Jim : Vectorscan is the polar opposite of TQHC. And also there are jazz, 10% metal, lo-fi electronic, etc. etc. But all in a background music score or soundtrack format.
Andrey: This album is more like a soundtrack to a movie rather than a ‘regular’ album. When you watch movies, you’re not after details. You need the atmosphere and the idea. And we’re delivering both.
Q1:では新作’VECTORSCAN’について話しましょう。多くのファンは劇的な音楽性の変化に驚くのではないでしょうか。’VECTORSCAN’は ‘Abolishing the Obsolete System’(2009) and ‘The Quantum Hack Code’(2010)といった過去の作品とは大きく異なっています。バンドのサイトで読んだのですが歌詞はチベット語でVISHALの亡くなった祖母Labanya Prabha Nathによって書かれているようですね。お母様も歌手として参加しています。音楽的にはマイクロトーン（微分音：半音よりさらに細かい）を使った伝統音楽やモンゴル/アジアの民族音楽の影響を感じました。それについて話して頂けますか？いったい何が起こったのでしょう。
Q2:Vectorscan has very magnificent concept story. Is the story of Vectorscan related to the concept stories in ‘Abolishing the Obsolete System’ and ‘TheQuantum Hack Code’ or is it a completely fresh new story which is not related to previous albums?
Vishal : It is. You can say that it’s a trilogy. I don’t mind at all.
Q2:VECTORSCANには壮大なコンセプトストーリーがありますが‘Abolishing the Obsolete System’ ‘TheQuantum Hack Code’と関係があるのでしょうか。それとも全く新しい話ですか？
Q3:At first, I think Osir is a metaphor of China and Karna is a metaphor of Tibet. But Karna is a character from a hindu epic… Or is Osir a metaphor of Modern Society?? Does this story relate to real world? Or is this fully fiction, no metaphors whatsoever?
Vishal : Well, you have the story. If you read it more times, you will come to know it’s fictional, it’s related to real world and it can be just an imagination. We are thinking of posting the entire story on our site after release. It’s hard to explain in words. You just need to read it few times and think about it and understand it. I mean, what’s the point if things were all simple and straight-forward in life? Food for thought. Fuel for brain. If not a full featured film, I would love to arrange theater play on these stories.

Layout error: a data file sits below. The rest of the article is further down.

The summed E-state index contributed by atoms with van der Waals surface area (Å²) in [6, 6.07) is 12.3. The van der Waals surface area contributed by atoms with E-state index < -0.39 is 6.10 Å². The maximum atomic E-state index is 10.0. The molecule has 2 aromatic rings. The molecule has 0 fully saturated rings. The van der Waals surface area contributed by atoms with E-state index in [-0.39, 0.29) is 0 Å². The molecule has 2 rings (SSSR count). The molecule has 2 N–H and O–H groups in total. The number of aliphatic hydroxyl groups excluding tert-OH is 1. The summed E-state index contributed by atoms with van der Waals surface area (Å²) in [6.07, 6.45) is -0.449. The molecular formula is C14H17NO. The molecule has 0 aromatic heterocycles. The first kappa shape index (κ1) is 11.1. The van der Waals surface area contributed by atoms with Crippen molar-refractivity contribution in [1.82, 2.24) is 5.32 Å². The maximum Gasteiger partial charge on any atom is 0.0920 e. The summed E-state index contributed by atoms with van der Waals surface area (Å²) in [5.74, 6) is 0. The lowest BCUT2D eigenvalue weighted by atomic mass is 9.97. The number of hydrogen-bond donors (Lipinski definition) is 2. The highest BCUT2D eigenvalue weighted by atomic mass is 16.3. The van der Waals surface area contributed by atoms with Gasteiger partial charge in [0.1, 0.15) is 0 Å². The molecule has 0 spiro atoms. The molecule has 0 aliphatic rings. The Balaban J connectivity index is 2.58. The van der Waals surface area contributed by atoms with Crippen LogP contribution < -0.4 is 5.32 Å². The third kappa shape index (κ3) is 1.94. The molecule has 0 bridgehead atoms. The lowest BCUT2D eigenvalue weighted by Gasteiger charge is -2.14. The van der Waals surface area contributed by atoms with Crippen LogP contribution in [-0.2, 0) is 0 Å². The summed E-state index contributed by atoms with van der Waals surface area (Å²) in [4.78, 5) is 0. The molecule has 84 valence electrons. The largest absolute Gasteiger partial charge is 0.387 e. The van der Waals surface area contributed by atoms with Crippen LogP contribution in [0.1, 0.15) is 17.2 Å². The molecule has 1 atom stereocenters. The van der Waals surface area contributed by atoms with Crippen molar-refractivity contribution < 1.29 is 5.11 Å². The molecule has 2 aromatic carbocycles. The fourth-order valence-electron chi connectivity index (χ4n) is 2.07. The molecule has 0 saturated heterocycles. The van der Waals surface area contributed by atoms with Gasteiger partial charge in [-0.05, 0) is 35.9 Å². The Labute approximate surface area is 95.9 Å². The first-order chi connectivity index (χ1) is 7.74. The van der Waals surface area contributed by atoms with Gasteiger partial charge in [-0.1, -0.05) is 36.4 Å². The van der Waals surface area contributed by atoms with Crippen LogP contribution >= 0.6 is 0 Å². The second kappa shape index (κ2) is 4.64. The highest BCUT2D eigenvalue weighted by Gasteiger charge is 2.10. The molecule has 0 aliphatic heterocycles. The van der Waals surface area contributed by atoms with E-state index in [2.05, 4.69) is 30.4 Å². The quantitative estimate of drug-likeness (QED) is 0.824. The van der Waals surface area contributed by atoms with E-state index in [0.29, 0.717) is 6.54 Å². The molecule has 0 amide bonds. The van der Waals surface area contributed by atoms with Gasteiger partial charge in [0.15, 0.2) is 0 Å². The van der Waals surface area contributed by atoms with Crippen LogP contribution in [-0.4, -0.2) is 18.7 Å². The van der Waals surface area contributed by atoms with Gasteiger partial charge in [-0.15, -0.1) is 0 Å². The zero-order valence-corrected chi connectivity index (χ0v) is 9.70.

Q4:’Junaki, Osinaki. Dhumuha, Saki.’ has aspect of Japanese traditional music. Is that right? And I heard Andrey can understand Japanese. What is Japan to Amogh Symphony?
Vishal : Junaki, Osinaki. Dhumuha, Saki is in Assamese. If translated to English, it means “A little glowing light, unknown. Storm, Lamp”. If you notice, the song titles are mostly written in rhyme-puzzles style or you can say hymns/mantras/chants styles used in tantric practices. Musically, it has Japanese traditional music influence with classical orchestration and jazz-metal. Andrey is specialized in traditional Japanese and Chinese music and instruments.
Andrey: What you said is correct. The arrangement indeed has a rather dark, sinister vibe to it, which is inspired by Japanese music. And yes, I speak some Japanese (along with some other Asian languages), I’m not too good though. As for Japan, it is indeed a bottomless abyss of a source for inspiration. Especially popular culture.
Jim : Japan is the one country that has bought the most CDs from us. We have great support from Kazuo and Asian Rock Rising. He has distributed a lot of CDs. We love Japan! As a matter of fact, a music school group in Japan, the Waseda Chanson Society, actually played one of our songs off TQHC. And it was amazing. They played it better than us.
【JIM】:日本は僕らのCDを一番買ってくれる国の一つだよ。Asian Rock RisingのKazuoには本当にサポートしてもらってるんだ。彼は多くのCDを扱っている。僕らは日本を愛しているよ！実は早稲田シャンソン研究会ってサークルが僕らのTQHCの曲をカバーしているんだ。素晴らしかったよ。僕らより上手いくらいだ。
Q1:Tell us about your inspiration – Krzysztof Penderecki. What is Avant-Garde according to you?
Vishal : Krzysztof Penderecki is one of the greatest influences for many avant-garde composers and theaters. For me, avant-garde is a state of mind where you begin to think after complete evolution. An edge of thought where you think of crossing the barrier once you’ve read and understood all instead of directly jumping to a new concept. A certain point where you believe knowledge could sometimes bring back some of the old concepts to replace some of the new ones. Fixing the mistakes of the neo-generation because the upgrade demands stability which neo-minds fail to execute due to lack of knowledge in history. It’s important to know “what all happened in all these years” before you think “what should come tomorrow”. A bridge between spiritual development and practical life where you can cosmic heal a disease yet you learn modern business statics. Basically, no boundaries.
Andrey: Easily one of the best avant-garde composers. You could say, he was one of the fathers of ambient music.
Q2:Do you think you are still involved with prog-rock/metal scene? Or does your interest focus on avant-garde/contemporary/jazz soundtrack music?
Vishal : The music itself is a complete misfit, it is very unstable. With all due respect, I don’t really know. But for now, it’s soundtrack music for ears.